Tom Ricks (Ethan Hawke) isn’t having a good time. He arrives in Paris in the hope of reuniting with his daughter, but is soon thrown out of his ex-wife’s home amid accusations of prior violence and a restraining order. After falling asleep on a bus, he wakes up at the end of the line having been robbed of his suitcase and cash.
Still in hope of having some contact with his child, Tom manages to find a cheap room in a hovel and to supplement his income with a strange CCTV job that merely involves opening a door for people, without knowing what’s on the other side. He has hopes of finishing his second novel (even though he seems to remember little about the first), and putting his life back on track.
He then meets a 50-something seductress, Margit (Scott Thomas) the titular woman in the fifth arrondisement of Paris as well as a young bartender (Joanna Kulig), beginning relationships with both of them. However Margit is not what she appears and may be a hint that the odd moments of violence and fractured nature of Tom’s existence are far from straightforward and that the film is more metaphysical puzzle than either drama or thriller.
Hollywood films sometimes get accused of having too much story and not enough character and emotion, but if anything The Woman In The Fifth goes too far the other way. It’s all character, emotion and mood, while the narrative is sometimes a little too obscure for its own good. The film does a great job of drawing you into the strange and intense existence of Ricks helped by an unusually strong and understated performance from Ethan Hawke but it’s so intent on being enigmatic and not making things too easy for the audience, that a lot of people will end the movie having little clue as to exactly what they’ve just seen. Some people won’t mind that, but others undoubtedly will.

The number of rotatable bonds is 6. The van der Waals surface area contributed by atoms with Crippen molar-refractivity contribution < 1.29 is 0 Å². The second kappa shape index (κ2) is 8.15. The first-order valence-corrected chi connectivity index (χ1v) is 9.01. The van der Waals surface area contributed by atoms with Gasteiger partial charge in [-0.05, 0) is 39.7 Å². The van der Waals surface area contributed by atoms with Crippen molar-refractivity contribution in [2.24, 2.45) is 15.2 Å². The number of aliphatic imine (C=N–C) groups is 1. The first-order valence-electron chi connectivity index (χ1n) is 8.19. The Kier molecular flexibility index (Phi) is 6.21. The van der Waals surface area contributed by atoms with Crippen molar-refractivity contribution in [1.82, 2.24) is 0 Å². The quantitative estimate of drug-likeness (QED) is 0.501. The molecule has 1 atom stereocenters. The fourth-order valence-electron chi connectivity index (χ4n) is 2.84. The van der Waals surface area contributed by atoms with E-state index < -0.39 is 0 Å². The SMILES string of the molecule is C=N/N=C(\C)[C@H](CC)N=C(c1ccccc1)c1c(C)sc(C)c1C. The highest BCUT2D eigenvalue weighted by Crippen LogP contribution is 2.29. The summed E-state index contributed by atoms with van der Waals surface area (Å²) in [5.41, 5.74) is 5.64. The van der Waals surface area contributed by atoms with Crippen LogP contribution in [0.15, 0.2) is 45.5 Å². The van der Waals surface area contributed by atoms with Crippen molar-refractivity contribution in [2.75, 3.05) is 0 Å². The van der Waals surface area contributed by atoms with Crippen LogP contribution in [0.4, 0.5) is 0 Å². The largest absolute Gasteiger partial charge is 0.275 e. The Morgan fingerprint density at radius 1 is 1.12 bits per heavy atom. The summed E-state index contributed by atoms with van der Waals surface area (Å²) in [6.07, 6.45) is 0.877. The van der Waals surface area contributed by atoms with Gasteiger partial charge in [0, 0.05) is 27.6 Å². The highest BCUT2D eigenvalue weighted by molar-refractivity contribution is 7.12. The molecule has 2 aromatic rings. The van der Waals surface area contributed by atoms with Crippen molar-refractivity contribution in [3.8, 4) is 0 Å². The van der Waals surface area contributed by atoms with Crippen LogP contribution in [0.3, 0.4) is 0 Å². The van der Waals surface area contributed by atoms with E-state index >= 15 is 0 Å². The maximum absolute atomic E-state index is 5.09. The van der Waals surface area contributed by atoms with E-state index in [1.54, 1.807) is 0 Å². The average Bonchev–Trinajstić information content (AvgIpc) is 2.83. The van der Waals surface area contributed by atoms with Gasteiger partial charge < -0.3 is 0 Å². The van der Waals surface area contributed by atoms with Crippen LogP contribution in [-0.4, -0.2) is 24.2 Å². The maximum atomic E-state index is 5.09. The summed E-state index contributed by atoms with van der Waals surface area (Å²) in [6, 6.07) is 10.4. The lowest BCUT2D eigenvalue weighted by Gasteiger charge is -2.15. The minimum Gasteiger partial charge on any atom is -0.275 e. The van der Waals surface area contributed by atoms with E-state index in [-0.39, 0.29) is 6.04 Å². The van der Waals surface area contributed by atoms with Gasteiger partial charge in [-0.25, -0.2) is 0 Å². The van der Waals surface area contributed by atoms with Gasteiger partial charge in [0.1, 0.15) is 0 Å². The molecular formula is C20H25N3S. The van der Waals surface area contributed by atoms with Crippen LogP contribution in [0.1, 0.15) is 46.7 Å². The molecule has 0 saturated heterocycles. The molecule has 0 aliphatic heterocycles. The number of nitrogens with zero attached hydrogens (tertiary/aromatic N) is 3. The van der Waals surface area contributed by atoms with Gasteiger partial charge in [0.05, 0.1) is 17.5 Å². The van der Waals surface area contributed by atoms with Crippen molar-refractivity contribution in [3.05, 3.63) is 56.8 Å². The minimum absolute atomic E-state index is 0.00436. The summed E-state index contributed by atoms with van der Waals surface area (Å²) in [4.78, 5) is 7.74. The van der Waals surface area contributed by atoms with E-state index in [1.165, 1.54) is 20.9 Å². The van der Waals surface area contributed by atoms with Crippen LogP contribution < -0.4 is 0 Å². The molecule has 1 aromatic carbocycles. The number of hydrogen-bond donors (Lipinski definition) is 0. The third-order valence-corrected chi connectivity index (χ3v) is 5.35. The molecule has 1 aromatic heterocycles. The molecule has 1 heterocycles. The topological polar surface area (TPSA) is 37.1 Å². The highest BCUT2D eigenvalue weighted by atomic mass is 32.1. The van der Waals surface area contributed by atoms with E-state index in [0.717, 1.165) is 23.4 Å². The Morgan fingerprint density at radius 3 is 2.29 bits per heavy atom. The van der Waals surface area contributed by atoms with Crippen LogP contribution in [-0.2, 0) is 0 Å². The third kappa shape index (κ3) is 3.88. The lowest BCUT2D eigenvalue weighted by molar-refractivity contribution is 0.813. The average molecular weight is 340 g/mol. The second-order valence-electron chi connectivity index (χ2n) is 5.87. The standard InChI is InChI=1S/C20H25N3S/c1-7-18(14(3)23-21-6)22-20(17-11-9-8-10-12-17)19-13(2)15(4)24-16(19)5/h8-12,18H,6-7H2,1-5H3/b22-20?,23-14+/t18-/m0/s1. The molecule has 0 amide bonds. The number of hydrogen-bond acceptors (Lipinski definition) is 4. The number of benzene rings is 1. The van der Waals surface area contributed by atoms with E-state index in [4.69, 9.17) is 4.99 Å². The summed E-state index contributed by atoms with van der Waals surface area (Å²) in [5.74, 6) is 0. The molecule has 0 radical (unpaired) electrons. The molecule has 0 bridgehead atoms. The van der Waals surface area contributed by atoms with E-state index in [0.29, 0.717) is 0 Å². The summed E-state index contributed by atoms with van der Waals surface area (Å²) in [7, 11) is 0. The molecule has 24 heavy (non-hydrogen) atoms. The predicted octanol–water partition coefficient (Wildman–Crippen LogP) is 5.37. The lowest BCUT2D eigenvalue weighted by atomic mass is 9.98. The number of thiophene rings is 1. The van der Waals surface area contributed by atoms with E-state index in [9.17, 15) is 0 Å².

There are various possibilities as to exactly what’s going on in this puzzle box of a film and towards the end the mist does slightly even if not completely – clear, but if you’re the sort of person who demands concrete answers from your entertainment, you’re not going to like this. Director Pawel Pawlikowski has even said it’s not a film you should pick apart too much. If that’s not too much of a problem for you, The Woman In The Fifth is a truly intriguing and enigmatic film that does a very good job of posing questions and drawing you into a man’s fractured psyche, where reality and fiction, as well as the difference between how you perceive yourself and how you really are, all start to mingle.
Pawel Pawlikowski impressed the arthouse world and won two BAFTAs for his first two fiction features, 2000’s Last Resort and 2004’s My Summer Of Love. It’s taken him nearly eight years to follow those movies up, and with The Woman In The Fifth he takes the wonderful knack for mood he hinted at in his earlier movies to a new level. However his insistence on being obscure to the point of inevitably alienating a large chunk of the audience, does limit the appeal of the film.
That said, it’s easy to imagine this film becoming somewhat beloved by a certain section of arthouse purists, as it does make you think, has a wonderfully seductive mood and poses questions within question within questions. Ethan Hawke is excellent, with the movie playing on the fact that like the character he plays, he himself is a divorced father and author. Kristin Scott Thomas is, as always, a strong, steely presence, while Joanna Kulig who makes her English-language debut with the film could be another Pawlikowski discovery following Emily Blunt and Nathalie Press in My Summer Of Love.
The film certainly has a lot to recommend it, with the only question being whether the lack of any real sense of closure and plenty of unanswered questions will leave you intrigued or just frustrated.
Overall Verdict: A moody, enigmatic and endlessly intriguing film, with Ethan Hawke on top form. However it may be a little too obscure for its own good.
Reviewer: Tim Isaac